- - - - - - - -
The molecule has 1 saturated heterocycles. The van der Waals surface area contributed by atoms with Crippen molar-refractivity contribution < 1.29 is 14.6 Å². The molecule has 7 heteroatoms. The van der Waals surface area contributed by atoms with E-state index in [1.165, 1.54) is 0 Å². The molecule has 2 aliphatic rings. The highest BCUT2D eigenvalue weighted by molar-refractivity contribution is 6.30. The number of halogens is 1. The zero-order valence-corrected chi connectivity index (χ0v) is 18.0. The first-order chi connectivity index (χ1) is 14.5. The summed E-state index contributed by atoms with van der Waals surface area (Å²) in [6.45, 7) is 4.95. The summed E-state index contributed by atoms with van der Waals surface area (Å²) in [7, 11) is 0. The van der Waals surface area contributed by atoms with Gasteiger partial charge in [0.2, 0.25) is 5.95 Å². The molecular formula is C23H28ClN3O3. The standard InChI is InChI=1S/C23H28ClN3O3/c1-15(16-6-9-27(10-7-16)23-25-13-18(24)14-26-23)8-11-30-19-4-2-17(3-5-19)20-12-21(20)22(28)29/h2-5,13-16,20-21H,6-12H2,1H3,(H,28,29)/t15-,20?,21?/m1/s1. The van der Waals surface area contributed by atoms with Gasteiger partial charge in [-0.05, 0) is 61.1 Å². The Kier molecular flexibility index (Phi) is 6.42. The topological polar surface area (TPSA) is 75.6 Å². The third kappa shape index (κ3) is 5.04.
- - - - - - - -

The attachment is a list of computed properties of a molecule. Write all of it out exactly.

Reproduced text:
The molecule has 1 saturated heterocycles. The van der Waals surface area contributed by atoms with Crippen molar-refractivity contribution < 1.29 is 14.6 Å². The molecule has 7 heteroatoms. The van der Waals surface area contributed by atoms with E-state index in [1.165, 1.54) is 0 Å². The molecule has 2 aliphatic rings. The highest BCUT2D eigenvalue weighted by molar-refractivity contribution is 6.30. The number of halogens is 1. The zero-order valence-corrected chi connectivity index (χ0v) is 18.0. The first-order chi connectivity index (χ1) is 14.5. The summed E-state index contributed by atoms with van der Waals surface area (Å²) in [6.45, 7) is 4.95. The summed E-state index contributed by atoms with van der Waals surface area (Å²) in [7, 11) is 0. The van der Waals surface area contributed by atoms with Gasteiger partial charge in [0.2, 0.25) is 5.95 Å². The molecular formula is C23H28ClN3O3. The standard InChI is InChI=1S/C23H28ClN3O3/c1-15(16-6-9-27(10-7-16)23-25-13-18(24)14-26-23)8-11-30-19-4-2-17(3-5-19)20-12-21(20)22(28)29/h2-5,13-16,20-21H,6-12H2,1H3,(H,28,29)/t15-,20?,21?/m1/s1. The van der Waals surface area contributed by atoms with Gasteiger partial charge in [-0.05, 0) is 61.1 Å². The Kier molecular flexibility index (Phi) is 6.42. The topological polar surface area (TPSA) is 75.6 Å². The third kappa shape index (κ3) is 5.04.